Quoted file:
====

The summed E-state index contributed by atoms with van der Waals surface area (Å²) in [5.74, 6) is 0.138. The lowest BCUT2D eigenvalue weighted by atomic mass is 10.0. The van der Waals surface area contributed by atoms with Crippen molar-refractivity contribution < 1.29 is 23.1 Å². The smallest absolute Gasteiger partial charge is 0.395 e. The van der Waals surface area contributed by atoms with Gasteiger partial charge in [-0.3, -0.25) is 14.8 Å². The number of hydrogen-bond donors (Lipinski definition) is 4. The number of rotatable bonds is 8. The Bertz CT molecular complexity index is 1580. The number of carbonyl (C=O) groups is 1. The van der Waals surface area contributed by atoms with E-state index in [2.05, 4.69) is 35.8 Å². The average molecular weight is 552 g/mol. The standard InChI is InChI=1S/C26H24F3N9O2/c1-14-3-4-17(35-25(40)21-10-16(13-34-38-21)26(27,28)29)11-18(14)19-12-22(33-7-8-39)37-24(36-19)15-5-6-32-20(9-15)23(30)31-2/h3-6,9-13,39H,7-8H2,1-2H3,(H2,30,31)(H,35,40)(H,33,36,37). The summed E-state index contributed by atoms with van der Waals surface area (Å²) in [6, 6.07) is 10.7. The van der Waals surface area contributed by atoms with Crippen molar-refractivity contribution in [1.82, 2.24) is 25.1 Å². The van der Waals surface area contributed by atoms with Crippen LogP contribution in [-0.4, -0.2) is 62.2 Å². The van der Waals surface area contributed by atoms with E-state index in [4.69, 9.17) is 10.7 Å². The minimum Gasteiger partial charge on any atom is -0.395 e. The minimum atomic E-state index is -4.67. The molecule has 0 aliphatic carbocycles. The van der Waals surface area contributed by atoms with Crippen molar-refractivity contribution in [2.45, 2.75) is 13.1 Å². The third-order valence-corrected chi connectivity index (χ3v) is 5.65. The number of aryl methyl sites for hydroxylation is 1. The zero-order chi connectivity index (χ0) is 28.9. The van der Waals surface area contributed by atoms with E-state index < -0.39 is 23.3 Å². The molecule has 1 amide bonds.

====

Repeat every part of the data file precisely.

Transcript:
The summed E-state index contributed by atoms with van der Waals surface area (Å²) in [5.74, 6) is 0.138. The lowest BCUT2D eigenvalue weighted by atomic mass is 10.0. The van der Waals surface area contributed by atoms with Crippen molar-refractivity contribution < 1.29 is 23.1 Å². The smallest absolute Gasteiger partial charge is 0.395 e. The van der Waals surface area contributed by atoms with Gasteiger partial charge in [-0.3, -0.25) is 14.8 Å². The number of hydrogen-bond donors (Lipinski definition) is 4. The number of rotatable bonds is 8. The Bertz CT molecular complexity index is 1580. The number of carbonyl (C=O) groups is 1. The van der Waals surface area contributed by atoms with E-state index in [2.05, 4.69) is 35.8 Å². The average molecular weight is 552 g/mol. The standard InChI is InChI=1S/C26H24F3N9O2/c1-14-3-4-17(35-25(40)21-10-16(13-34-38-21)26(27,28)29)11-18(14)19-12-22(33-7-8-39)37-24(36-19)15-5-6-32-20(9-15)23(30)31-2/h3-6,9-13,39H,7-8H2,1-2H3,(H2,30,31)(H,35,40)(H,33,36,37). The summed E-state index contributed by atoms with van der Waals surface area (Å²) in [6, 6.07) is 10.7. The van der Waals surface area contributed by atoms with Crippen molar-refractivity contribution in [1.82, 2.24) is 25.1 Å². The van der Waals surface area contributed by atoms with Crippen LogP contribution in [-0.4, -0.2) is 62.2 Å². The van der Waals surface area contributed by atoms with E-state index in [4.69, 9.17) is 10.7 Å². The minimum Gasteiger partial charge on any atom is -0.395 e. The minimum atomic E-state index is -4.67. The molecule has 0 aliphatic carbocycles. The van der Waals surface area contributed by atoms with Crippen molar-refractivity contribution in [2.45, 2.75) is 13.1 Å². The third-order valence-corrected chi connectivity index (χ3v) is 5.65. The number of aryl methyl sites for hydroxylation is 1. The zero-order chi connectivity index (χ0) is 28.9. The van der Waals surface area contributed by atoms with E-state index < -0.39 is 23.3 Å². The molecule has 1 amide bonds.